“They’re all pretty similar,” she says, peering at the four red squiggles. “It looks like the same maker, but maybe different batches.” She taps on the keyboard again, and the chemical signature of authentic Viagra, outlined in black, pops onto the screen. Moving the mouse, she superimposes the real Viagra fingerprint over the fakes. “Here’s the telltale difference,” she says, pointing to a low red peak juxtaposed with a high black peak at 1700 cm -1 . “This is the active ingredient—sildenafil citrate—you can see where it’s supposed to be, and how low it is in the counterfeit.”
Callanan grinds a bit more of the counterfeit pill with a mortar and pestle, and tests it with X-ray diffraction to confirm the first set of results. Here, Callanan further refines the fake’s formula by comparing it to Pfizer’s library of excipients—the inert ingredients that give a drug its form and consistency. “You see these other red mystery peaks,” she says, pointing at the screen. “Those are calcium sulfate diehydrate and calcium sulfate hemihydrate, the two most common ingredients we see in counterfeits.” Noticing my blank expression, she adds, “It’s gypsum, the same stuff as sheetrock.”
According to Callanan, counterfeiters often add gypsum because it’s cheap, easily available, and will compress and hold the shape of a tablet. But extra ingredients like caffeine baffle her. Counterfeiters, it seems, have no limit to their imaginations. “What I really like is counterfeit Xanax spiked with melatonin,” she says with a laugh. “It’s like, why?”
“We can’t always figure out why,” adds Brian Donnelly, who is standing nearby. “But I can guarantee it has something to do with making money.”
Finding Fakes for Less
Pfizer doesn’t police the market beyond their own brands, but the company has given developing countries sophisticated handheld scanners that can detect a variety of counterfeits, including some non-Pfizer medications. But still, the largest percentage of counterfeit drugs—the generic antibiotics, tuberculosis drugs, and malaria medicines so prevalent in the developing world—often go unmonitored, since many countries don’t even have their equivalent of the FDA. For these reasons, a handful scientists and engineers are trying to create cheap, nearly indestructible devices to test for counterfeits. They want to do what Pfizer does for pennies.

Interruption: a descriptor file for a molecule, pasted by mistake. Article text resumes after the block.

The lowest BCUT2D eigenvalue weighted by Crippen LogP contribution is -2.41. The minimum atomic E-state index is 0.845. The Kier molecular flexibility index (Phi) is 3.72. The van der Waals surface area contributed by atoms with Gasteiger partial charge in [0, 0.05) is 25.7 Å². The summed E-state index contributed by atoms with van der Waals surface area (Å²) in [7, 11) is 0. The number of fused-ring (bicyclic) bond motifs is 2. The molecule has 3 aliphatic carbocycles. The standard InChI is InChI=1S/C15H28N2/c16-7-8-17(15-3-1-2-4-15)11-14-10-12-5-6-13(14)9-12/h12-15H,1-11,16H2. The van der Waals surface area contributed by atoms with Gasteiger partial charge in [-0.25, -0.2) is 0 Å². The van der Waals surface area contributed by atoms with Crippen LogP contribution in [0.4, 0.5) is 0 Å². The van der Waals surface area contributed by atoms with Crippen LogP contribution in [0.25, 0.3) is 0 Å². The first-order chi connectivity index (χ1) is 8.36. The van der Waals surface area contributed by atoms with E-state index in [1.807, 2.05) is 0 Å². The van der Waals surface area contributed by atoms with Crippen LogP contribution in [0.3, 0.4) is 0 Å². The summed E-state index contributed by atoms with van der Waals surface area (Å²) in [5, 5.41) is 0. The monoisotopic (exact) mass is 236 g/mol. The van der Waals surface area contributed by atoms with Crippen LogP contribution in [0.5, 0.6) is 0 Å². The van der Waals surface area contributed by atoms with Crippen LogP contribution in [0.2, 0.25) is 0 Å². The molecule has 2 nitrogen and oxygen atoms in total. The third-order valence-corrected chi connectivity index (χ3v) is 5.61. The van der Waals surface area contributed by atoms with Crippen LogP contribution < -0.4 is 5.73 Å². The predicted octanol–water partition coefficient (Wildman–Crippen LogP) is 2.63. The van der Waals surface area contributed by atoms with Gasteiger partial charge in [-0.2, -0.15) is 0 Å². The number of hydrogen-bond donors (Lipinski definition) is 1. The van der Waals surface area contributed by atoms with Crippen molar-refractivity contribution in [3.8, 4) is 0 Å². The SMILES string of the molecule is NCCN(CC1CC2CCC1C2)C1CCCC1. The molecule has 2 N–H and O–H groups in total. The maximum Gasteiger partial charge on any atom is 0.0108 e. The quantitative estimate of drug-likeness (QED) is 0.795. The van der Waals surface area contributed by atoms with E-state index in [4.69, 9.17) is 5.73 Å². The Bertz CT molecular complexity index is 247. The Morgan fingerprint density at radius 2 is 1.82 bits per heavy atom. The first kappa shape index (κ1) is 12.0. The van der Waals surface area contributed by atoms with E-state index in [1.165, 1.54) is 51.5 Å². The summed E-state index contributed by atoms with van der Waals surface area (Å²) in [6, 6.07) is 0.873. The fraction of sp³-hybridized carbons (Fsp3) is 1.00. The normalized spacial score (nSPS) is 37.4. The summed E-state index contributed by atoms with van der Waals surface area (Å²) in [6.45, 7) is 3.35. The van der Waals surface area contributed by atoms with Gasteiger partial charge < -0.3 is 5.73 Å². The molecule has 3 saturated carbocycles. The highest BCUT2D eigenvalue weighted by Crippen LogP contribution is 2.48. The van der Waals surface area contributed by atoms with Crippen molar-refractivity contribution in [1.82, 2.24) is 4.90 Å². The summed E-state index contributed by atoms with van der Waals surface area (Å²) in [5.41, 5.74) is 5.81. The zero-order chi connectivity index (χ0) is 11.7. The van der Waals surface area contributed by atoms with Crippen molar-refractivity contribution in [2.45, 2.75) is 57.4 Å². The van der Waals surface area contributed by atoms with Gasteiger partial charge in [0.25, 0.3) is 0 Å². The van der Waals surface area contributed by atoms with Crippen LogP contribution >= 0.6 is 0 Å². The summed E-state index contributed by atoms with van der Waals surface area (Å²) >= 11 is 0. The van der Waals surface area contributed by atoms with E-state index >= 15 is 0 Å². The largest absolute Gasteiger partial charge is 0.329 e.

One of these scientists is Marya Lieberman, a chemist at the University of Notre Dame. “In a developing country, if you go to one of the little shops that sell medications, you cannot look inside the pill and see if it’s good or not,” Lieberman says. “The technological tools that you need for that are very rare and expensive.”
To address that problem, Lieberman has developed a simple paper card that tests whether a drug contains the correct active ingredients. The user scrapes a tablet across the test card, then dips the card into water. Water travels up the card, mixing chemicals with the drug, and a colored bar code shows whether the correct ingredients are present. Lieberman’s cards currently sense 12 substances, including different types of antibiotics and anti-tuberculosis medications, as well as fillers like chalk, flour, and acetaminophen, a common additive since it lowers fevers, making patients believe the medicine is authentic. She’s currently testing the card with pharmacists in Kenya.
Right now, Lieberman’s cards only detect if an ingredient is present or absent. Her next step is to design cards that detect if the drug contains some, but not enough, active ingredient. She also wants to make the cards cheaper—they now cost about 45 cents—and easier to read.
Lieberman knows that her cards alone can’t fix the problem. Developing countries need trustworthy agencies to regulate and distribute drugs. Governments need stiffer penalties for counterfeiters and better enforcement, doctors and patients need to recognize the issue, and the technology that detects fake and substandard drugs needs to be cheaper and more robust. But Lieberman is optimistic that her cards will help, at least a little. “Sometimes you can’t solve the whole problem,” she says, “but you can start nibbling away at it.”